Advice Please


#1

Okay here is the deal:



My father owned a 1970 Mercedes 220D for many years. It was a great car! It had the big grill and he even added the large round fog lights. Finally after thirty plus years it was time to send the car on its way. Yet, I have always liked the body style of the late 60’s and early 70’s Mercedes. I have some money burning a hole in my pocket and I have two cars that I drive on a regular basis. This would be a for fun car. I have a hankering for a late 60’s or early 70’s benz. The 280se and sel are really turning my head as well as the 300 models. I would not even be opposed to a diesel, but it would not be my first choice. My Dad’s 220D was great but plug slow. I have been told the 280 really drinks gas. I know some have the six and others have the early 4.5 eight. What is the difference in speed and gas consumption? It doesn’t really matter but I was curious. Also, I think the early 450sel doesn’t look bad in terms of style. Any advice or tips? In general, I like that classic and elegant square body.


#2

I’ve heard the fuel injected gas four and six are a good way to go, better than those with carbs, and that the six will use less gas than the v8. You might find a mercedes forum and talk it over there, I’m sure lots of older MB owners (and owners of older MBs) would love to help you!


#3

Here’s a shot of my 1973 280 SEL 4.5

A great weekend cruiser, but NOT a daily driver. 11 MPG around town but would still hit 120 MPH.

If you have the bucks, go for a 300 SEL 6.3. Keep in mind the purchase price ($20k+) is just a down payment. Maintaining the air suspension will eat you out of house and home. The spring suspension 280 SEL is much easier and cheaper less expensive to keep running. Buy the best one you can find – a nice classic Mercedes is expensive and a bad one is even more expensive.

Twotone

PS: Spend some time lurking and learning on this web site before you buy:


#4

ALL of these cars are “Money Pits” driving down the road. Many have had clever cosmetic restorations that leave the mechanical underpinnings is very sad shape. Falling in love with a “classic” Benz is the beginning of a huge transfer of wealth…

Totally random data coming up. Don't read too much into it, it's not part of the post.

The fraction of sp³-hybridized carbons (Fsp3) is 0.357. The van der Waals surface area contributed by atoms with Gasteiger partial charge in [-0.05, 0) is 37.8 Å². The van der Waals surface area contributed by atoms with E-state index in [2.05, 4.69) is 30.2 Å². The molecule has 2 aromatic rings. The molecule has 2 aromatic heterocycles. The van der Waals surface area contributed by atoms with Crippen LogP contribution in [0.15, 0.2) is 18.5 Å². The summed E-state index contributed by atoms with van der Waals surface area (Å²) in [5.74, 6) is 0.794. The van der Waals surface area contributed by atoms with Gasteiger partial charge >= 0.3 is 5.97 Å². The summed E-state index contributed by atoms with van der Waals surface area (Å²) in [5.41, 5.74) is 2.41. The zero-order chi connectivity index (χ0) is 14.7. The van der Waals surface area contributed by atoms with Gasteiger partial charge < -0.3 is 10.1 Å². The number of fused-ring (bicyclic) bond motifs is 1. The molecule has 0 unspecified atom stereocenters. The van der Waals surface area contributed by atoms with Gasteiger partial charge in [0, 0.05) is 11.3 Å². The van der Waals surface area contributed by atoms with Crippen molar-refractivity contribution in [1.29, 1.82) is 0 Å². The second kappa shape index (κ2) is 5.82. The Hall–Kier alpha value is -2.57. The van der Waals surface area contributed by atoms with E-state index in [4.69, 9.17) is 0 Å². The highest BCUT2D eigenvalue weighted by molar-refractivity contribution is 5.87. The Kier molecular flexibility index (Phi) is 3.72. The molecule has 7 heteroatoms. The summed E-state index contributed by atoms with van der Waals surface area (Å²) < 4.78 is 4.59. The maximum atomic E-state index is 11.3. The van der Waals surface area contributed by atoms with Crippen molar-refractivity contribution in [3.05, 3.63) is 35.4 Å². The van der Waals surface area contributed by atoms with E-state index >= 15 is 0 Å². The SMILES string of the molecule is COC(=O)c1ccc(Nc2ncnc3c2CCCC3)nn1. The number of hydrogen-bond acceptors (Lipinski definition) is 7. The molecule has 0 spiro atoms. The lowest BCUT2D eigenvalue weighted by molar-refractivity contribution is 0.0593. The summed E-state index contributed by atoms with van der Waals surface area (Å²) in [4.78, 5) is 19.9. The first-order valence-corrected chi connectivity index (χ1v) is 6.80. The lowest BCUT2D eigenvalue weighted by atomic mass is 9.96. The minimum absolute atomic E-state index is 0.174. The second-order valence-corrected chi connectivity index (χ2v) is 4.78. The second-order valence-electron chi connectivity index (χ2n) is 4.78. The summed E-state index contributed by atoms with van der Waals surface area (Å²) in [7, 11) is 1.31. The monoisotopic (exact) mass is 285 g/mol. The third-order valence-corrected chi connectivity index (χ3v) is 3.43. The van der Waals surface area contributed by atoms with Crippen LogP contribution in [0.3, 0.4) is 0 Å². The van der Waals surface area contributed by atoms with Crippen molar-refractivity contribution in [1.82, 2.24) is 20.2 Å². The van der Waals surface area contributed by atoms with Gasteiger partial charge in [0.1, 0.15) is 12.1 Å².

#5

The OP said he had money burning a hole in his pocket. That won’t be the case for long.


#6

Know that if I do purchase a car it will be well checked over by a trained Mercedes expert who is a friend of the family. My impression was that these could be fun WEEKEND CARS. It will not be an everyday car. I understand about the expense, but are there other things you can tell me about the cars. My father’s 220 was a great car, but that was because my father never let things go. It would be my hope to purchase the same sort of Mercedes. I would, of course, want to see the cars repair records!


#7

The OP also said that this would be a fun car, not a daily driver.


#8

There’s certainly nothing wrong with an older Mercedes as a hobby car. Get a copy of Hemmings Motor News, or check out the cars for sale on their website. I’m sure you can find something appropriate.

MB seems intent in making sure parts remain available, so that’s a plus.

Have fun.


#9

Great car; I came close to buying one of those. A local doctor had bought it for his wife, but it was a stickshift, and she did not want it. The price was good, but my wife wanted a house, and the Mercedes would have gobbled up most of the downpayment.

The maintenance manual on these is a thick book; it calls for oiling the door hinges, which have drilled oiling holes in them, every 500 KM, or 300 miles. Not doing this will presumably make the doors fall off. A friend of mine had a Mercedes dealership at that time and he rewrote every maintenance book and summarized it for North American use.